sptimes.com

HomeHome
Weather
Weather
LotteryLottery
ClassifiedsClassifieds
SportsSports
ComicsComics
InteractInteract
AP WireAP Wire
Web SpecialsWeb Specials

 

 

The cornerstones

Photos by ROBIN DONINA SERNE
of the Times Staff

© St. Petersburg Times, published October 25, 1998


THE FOUNDER: The finale to the L. Ron Hubbard Life Exhibition in Los Angeles is a series of pocket doors displaying 400 proclamations Hubbard received through the years. The Hollywood Boulevard museum, conceived by Miscavige, is open to the public.

PRESERVING HIS WORDS: Titanium capsules, on display in Los Angeles, are part of Scientology’s ongoing $226-million effort to archive Hubbard’s writings. His words are imprinted on stainless steel plates, stored in the capsules, then wrapped in Kevlar and placed in underground buildings to protect them from nuclear or natural disaster.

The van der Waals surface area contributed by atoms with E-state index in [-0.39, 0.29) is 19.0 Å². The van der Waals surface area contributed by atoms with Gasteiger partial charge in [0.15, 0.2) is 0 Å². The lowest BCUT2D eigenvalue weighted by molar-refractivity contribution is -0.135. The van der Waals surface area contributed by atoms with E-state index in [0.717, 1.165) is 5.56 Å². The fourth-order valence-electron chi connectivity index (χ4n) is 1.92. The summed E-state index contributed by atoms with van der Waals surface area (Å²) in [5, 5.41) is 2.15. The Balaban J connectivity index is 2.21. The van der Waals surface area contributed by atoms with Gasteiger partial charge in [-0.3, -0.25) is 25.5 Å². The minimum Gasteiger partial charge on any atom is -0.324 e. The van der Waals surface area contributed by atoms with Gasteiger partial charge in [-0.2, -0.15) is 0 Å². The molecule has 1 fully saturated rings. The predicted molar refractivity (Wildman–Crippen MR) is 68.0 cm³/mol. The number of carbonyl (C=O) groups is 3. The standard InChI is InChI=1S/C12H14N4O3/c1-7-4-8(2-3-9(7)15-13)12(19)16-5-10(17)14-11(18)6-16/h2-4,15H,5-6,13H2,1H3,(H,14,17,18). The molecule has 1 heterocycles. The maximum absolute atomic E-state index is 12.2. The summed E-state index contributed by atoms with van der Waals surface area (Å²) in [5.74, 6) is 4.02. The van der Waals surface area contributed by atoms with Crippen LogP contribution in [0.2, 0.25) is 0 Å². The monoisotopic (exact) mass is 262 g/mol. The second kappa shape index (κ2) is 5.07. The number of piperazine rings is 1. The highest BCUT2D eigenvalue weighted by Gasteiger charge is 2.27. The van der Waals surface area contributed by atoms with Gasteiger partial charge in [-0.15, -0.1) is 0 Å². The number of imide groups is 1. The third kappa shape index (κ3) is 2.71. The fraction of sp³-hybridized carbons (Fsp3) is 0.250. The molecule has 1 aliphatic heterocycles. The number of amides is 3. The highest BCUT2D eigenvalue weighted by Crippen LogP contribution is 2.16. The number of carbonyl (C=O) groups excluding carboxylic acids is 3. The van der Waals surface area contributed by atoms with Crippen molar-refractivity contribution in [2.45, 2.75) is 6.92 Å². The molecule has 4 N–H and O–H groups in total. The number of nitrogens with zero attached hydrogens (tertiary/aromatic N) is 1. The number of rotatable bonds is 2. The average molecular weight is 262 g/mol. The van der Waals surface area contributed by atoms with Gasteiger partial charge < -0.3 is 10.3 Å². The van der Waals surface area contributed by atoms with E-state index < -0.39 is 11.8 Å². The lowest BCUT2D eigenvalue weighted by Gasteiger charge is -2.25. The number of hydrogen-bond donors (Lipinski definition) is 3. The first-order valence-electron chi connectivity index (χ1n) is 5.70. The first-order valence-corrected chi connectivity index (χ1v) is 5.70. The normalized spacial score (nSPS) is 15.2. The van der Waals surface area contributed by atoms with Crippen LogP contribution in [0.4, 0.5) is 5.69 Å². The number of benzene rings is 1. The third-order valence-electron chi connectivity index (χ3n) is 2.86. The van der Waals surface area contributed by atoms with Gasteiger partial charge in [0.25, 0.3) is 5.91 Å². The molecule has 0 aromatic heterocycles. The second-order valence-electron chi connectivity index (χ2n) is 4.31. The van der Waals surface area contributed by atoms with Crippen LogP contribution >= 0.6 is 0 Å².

HUBBARD’S OFFICES: Every major Scientology building has an office for L. Ron Hubbard, who died in 1986. Although each is uniquely decorated to fit the building’s decor, all have fresh flowers and a red velvet rope draping the entrance.

THE E-METER: Scientologists believe the e-meter can track thoughts. This model sells for about $4,000. A parishioner holds a metal-plated “can” in each hand while an auditor asks questions about the person’s past. The meter sends a small electrical current through the body. Scientologists believe the current picks up energy from reactions, which triggers movement in the needle. The process is used in a Scientology practice called auditing, which seeks to free people of physical and emotional pain.

Back to the main story | A place called "Gold" |
David Miscavige Speaks ...

 

Business | Citrus | Commentary | Entertainment
Hernando | Floridian | Obituaries | Pasco | Sports
State | Tampa Bay
| World & Nation

Back to Top
© Copyright 1998 St. Petersburg Times. All rights reserved.